Posted March 13, 2024

Artist-in-Residence: Santiago Giralt

As a part of our ongoing interviews with Artists-in-Residence at the Jacob Burns Film Center, we recently caught up with Artist-in-Residence—Santiago Giralt—to talk about his current work.


1. How did this residency come about, and how did you learn about the Burns?

I heard about the Burns through Bruni Burres, a very talented and brave documentary producer, supporter of brave filmmakers, and one of my favorite cinephile friends. I read about the Burns when she was programming the Jewish Film Festival. When I saw that the political horizon was getting dark in Argentina, I reached out to Bruni, and she put me in touch with the Burns. Luckily for me, Ryan Harrington and Chris Holliday accepted her suggestion and invited me to this beautiful town and place. My research and my online investigation has led me to admire the programming and the permanence of such a divine art cinema house but also the potential of its educational role in the community. I also would like to address Claudia Murdoch who makes it all so easy and smooth for us residents to make it here once we are invited.

2. Can you tell us a bit about the film you are working on during your residency?

In this version of the Diaries, (previously a movie and some written work) I wanted to go back to my childhood years. In 1983, the year I started school, democracy came back to Argentina. It was a great moment for human rights and left a big mark on me. That was the country I was born into and it haunts me how it has turned into the version of Argentina that I left today. The pain pushes me to go back and identify when it all went down this way. The soundtrack will include a voiceover based on all the research I have done on the theme.

3. What are some of the most interesting things you’ve learned while working on your film?

The vision of a film comes, as a screenwriter as well as a filmmaker, a long time before the movie is finished. It’s a vibration from the brain that becomes an idea and I find that quite marvelous. There is a feeling of excitement when you realize that you have created something out of nothing. A movie involves so many aspects and helps create jobs, images, ideas, opportunities, connections. I’ve also learned to be patient because projects have a mysterious inner life. I’ve learned to believe in my vision as it has often translated to movies or books or plays, against all odds. I’ve learned to stick to my vision, to believe in myself, to not take no for an answer, and to be insistent! It has also taught me the successful path of failure. I love the oxymoron that clearly explains how when you “fail” in art, you have a door open for your next “success”.

4. What do you want viewers to learn from your film?

In my films, I always expect to have at least one moment that resonates with the viewer. It might be a feeling, impression, intellectual opinion, or a strong disagreement with what he or she or they saw in my film. I’ve done big and small movies under the “comedy” label, but I see a very deep pain in all my movies with tears hiding behind the laughter. I think comedy is more than a genre—it’s a beautiful approach to life and it helps me spot the humor even in the most painful moments. I think that’s the basic twist of comedy, a situation that in a “drama” style is painful to watch but made you laugh (or at least smirk) in a comedy.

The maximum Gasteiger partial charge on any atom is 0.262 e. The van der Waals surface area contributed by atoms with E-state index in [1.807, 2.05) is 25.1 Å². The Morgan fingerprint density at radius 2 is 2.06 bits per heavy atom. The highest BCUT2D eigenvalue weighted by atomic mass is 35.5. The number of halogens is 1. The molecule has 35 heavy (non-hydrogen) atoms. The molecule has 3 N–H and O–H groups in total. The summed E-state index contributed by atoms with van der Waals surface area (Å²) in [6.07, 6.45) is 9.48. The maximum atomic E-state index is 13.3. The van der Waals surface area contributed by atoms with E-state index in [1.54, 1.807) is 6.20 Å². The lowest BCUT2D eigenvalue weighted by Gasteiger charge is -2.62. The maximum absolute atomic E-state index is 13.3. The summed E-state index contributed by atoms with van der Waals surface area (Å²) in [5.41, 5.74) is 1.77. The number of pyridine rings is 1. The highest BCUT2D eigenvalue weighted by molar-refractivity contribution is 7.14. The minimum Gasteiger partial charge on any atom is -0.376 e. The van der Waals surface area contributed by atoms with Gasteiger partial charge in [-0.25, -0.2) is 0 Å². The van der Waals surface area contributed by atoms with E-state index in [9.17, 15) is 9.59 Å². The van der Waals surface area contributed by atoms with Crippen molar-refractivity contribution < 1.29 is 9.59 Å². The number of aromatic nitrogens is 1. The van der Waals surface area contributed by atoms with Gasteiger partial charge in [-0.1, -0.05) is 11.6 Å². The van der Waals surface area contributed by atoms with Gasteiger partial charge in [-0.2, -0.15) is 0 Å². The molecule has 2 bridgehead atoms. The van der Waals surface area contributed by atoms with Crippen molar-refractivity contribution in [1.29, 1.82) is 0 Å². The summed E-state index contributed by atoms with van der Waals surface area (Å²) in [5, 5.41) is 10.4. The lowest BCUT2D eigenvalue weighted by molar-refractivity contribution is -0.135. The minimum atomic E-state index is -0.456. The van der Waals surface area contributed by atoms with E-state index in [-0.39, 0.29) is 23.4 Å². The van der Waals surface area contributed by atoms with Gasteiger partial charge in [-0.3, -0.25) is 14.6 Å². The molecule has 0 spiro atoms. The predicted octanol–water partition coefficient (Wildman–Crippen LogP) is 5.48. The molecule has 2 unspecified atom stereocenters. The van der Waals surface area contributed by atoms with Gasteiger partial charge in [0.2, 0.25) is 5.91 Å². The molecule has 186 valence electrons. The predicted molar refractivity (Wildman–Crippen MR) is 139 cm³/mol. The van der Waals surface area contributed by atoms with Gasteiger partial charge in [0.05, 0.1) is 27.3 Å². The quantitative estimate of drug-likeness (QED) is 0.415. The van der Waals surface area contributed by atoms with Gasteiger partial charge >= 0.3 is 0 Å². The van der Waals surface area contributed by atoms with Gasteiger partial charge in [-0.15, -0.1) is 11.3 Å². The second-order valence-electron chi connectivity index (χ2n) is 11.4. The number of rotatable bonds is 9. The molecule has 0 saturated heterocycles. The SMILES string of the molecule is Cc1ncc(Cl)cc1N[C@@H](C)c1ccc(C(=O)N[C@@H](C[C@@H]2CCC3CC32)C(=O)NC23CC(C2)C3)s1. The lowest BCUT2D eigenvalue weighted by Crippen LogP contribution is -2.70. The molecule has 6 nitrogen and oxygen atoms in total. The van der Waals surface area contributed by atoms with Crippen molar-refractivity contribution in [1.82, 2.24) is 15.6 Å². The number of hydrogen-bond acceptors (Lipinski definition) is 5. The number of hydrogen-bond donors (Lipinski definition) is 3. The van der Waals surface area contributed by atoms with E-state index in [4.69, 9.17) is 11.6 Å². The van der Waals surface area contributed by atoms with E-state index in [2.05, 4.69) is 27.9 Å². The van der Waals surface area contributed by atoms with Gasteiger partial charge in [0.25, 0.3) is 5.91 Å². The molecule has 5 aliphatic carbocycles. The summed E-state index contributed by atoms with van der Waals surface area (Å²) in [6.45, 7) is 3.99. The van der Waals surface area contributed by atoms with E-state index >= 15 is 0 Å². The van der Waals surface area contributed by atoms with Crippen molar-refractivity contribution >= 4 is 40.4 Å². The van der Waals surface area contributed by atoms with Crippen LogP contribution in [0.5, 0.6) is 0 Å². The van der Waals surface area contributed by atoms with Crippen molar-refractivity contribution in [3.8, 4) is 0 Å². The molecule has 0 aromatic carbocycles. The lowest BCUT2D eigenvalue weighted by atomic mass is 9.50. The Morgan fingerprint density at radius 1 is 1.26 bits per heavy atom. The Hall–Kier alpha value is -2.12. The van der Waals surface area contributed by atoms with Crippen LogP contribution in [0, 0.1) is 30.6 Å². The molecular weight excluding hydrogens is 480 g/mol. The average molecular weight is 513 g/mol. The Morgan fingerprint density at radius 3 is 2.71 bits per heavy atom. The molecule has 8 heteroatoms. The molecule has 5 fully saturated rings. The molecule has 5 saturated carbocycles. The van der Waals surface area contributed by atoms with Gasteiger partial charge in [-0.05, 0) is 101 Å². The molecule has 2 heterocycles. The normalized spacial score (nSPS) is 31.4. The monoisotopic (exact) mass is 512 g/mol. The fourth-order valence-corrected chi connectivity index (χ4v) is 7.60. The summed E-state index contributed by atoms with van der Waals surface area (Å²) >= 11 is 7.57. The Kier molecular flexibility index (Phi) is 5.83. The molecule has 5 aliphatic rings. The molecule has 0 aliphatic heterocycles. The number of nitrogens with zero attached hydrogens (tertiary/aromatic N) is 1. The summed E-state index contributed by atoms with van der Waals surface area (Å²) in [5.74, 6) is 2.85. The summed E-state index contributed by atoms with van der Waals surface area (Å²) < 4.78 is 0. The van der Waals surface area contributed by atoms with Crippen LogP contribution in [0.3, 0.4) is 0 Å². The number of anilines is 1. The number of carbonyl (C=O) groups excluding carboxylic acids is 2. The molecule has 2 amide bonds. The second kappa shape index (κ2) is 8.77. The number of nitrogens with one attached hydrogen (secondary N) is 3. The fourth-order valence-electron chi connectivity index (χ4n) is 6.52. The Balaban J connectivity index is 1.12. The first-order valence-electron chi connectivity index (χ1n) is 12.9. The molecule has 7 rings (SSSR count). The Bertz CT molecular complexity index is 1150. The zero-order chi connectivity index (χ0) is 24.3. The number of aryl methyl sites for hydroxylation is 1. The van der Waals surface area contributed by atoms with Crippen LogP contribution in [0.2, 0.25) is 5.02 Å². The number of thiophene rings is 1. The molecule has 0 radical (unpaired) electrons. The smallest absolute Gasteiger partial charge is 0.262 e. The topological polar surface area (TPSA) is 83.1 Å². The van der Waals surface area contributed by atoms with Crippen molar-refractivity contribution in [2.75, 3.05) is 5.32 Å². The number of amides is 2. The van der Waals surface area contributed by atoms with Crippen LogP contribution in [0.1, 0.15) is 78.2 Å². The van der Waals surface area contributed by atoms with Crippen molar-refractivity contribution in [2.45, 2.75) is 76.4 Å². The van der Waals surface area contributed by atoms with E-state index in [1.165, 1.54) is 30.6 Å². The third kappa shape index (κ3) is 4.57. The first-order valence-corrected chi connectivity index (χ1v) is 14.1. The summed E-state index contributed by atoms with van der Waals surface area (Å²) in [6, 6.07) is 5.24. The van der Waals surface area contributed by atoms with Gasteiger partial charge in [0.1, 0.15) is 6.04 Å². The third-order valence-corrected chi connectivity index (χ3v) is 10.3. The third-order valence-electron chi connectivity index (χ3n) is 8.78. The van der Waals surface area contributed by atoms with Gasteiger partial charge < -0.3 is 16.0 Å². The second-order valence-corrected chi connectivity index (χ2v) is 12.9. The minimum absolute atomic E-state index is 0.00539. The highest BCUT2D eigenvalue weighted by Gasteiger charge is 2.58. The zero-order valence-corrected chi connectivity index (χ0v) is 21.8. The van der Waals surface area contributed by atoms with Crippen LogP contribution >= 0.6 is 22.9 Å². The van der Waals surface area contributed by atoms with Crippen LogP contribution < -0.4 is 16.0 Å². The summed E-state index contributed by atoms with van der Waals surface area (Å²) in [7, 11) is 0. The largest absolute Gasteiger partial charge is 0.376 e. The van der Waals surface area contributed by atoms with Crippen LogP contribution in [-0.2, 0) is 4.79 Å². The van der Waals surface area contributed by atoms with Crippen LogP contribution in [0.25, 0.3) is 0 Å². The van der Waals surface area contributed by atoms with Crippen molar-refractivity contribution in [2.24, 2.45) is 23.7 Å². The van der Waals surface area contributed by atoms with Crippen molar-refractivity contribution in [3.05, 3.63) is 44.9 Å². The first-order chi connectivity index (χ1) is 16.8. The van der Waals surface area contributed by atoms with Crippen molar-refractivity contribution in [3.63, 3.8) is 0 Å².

5. If you had not had this opportunity, how you would you go about completing your film project?

Queer Diaries is my passion project. It’s an autobiographical and historical approach to my experience as a human being in this world. Such types of projects cannot exist without the type of support the JBFC offers. The support from film centers like this give you the time and the space to really create without the boundaries of the industry with time, space, and the possibility to go really deep into your creative process. You have a haven (a beautiful house), a quiet ambience, and access to great programming of films to inspire yourself… it’s quite a filmmaker’s paradise!

6. Which filmmakers or artists do you most admire/draw inspiration from?

So many, but I’ll try to list them… Todd Haynes has been a big influence for a long time. I find his approach to film and chameleonic style very attractive. Others include Cassavettes, Almodóvar, Ozu, Buñuel, Fassbinder, and Ripstein. However, at the centre of my cinephile universe is Douglas Sirk and his brilliant observation of suburban neurosis.  His focus on housewives and career girls who suffer the consequences of wanting something more than what heaven allows is fascinating to me. Sirk is one of those influences I can’t easily shake off and I think he had an impact on Almodovar, Fassbinder, and Haynes as well.  He was a  master of framing with mirrors, shadows, reflections, windows, and patterns. Another big influence on me is Cassavettes. He was a powerful filmmaker who showed how it was possible to make a movie without all the Hollywood paraphernalia, only driven by great acting and a smart production concept.

Santiago Giralt is a prolific, multidisciplinary artist: a novelist, filmmaker, screenwriter, playwright, stage director, actor, and producer. His diverse body of work deals with LGTBQ themes, women’s rights, the construction of family and memory. As a filmmaker, Giralt has written and directed more than a dozen films, screening at international film festivals and streaming across global content platforms. Some of the main titles are Before Opening Night, Jess & James, Here Kitty Kitty, Queer Diaries and the successful indie comedy saga upa! His last film Norma was released on cinemas in October 2023. He lives between Argentina and Greece.

The Jacob Burns Film Center is proud to receive generous support from:

Email Sign Up

Get updates on screenings at the JBFC Theater, upcoming events, and more!